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Elon Musk has ordered all remote (work from home) employees to return to the office full-time or find another job.

"Anyone who wishes to do remote work must be in the office for a minimum (and I mean minimum) of 40 hours per week or depart Tesla," Musk said in an internal company memo that was leaked to the press.

The subject line of the email read: "Remote work is no longer acceptable."


Musk confirmed the authenticity of the email and "made it crystal clear he had zero tolerance for those demanding the right to retain [work from home] privileges," Fortune magazine reported.

"They should pretend to work somewhere else," Elon wrote in the email.

Tesla has joined corporations with more than 100 employees that are ordering their remote employees to return to the office.

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Apple CEO Tim Cook (pictured) recently announced that remote employees must work at least 3 days in the office. But Ian Goodfellow, Director of machine learning for Apple, refused the directive and tendered his resignation.

"I believe strongly that more flexibility would have been the best policy for my team," Goodfellow wrote in a goodbye email.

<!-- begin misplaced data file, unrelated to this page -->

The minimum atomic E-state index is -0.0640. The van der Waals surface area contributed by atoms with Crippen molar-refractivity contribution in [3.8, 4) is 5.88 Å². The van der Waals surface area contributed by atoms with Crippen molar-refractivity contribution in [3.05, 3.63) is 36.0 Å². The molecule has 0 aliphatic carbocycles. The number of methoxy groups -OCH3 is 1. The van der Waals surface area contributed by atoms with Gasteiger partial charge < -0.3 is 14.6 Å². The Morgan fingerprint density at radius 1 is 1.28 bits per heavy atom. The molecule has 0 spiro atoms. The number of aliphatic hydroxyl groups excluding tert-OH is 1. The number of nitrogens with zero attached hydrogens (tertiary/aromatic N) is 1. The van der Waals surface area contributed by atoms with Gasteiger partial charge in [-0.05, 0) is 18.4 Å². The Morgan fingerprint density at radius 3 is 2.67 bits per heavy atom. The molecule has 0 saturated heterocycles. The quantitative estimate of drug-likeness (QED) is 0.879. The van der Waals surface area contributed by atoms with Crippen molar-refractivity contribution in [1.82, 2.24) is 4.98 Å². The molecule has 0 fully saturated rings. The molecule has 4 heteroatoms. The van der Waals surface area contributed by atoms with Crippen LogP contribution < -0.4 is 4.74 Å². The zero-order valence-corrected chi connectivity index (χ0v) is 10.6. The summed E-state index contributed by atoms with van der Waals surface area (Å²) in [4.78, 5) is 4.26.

An Apple employee confirmed Goodfellow's departure on the corporate gossip site Blind. He quoted Goodfellow as saying, "I'm leaving for many reasons ... but Apple's return to office policy is the biggest single reason."

Other Big Tech companies like Meta (Facebook), Google and Amazon are allowing at least some employees to work from home indefinitely.

Corporations and small businesses allowed employees to work from home at the start of the pandemic in 2020.

Many employees - believing they would work from home forever - moved out of state and purchased homes thousands of miles away from their jobs.

Tim Cook

The FBI persuaded a federal judge to order Apple, Inc. to disable the iPhone's self-destruct feature.

The judge ordered Apple to cooperate with the feds "within reason" to break into it's own iPhone.

Apple's CEO Tim Cook had 5 days to respond to the judge's order.

His response was: "We oppose this order."

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Apple Watch

The jokes began writing themselves after Apple CEO Tim Cook unveiled the much-anticipated iPhone 6 and Apple Watch on Tuesday. Aside from the watch's dated 1980s design, the watch failed to impress stockholders and consumers. Shares of Apple plunged within minutes of the watch's unveiling as Apple shareholders dumped the stock onto the open market.

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Apple shares continue to slide despite today's announcement of the much-hyped iPad "mini" and the 4th generation iPad. Apple CEO Tim Cook and Sr. VP Phillip Schiller revealed the new gadgets at an Apple event in San Jose, CA.

The iPad mini tablet, which goes on sale Nov. 2, will go head to head with gadgets from Apple rivals Microsoft and Google. The 7.9 in. mini tablet is as light as a pad of paper and thinner than the iPad.

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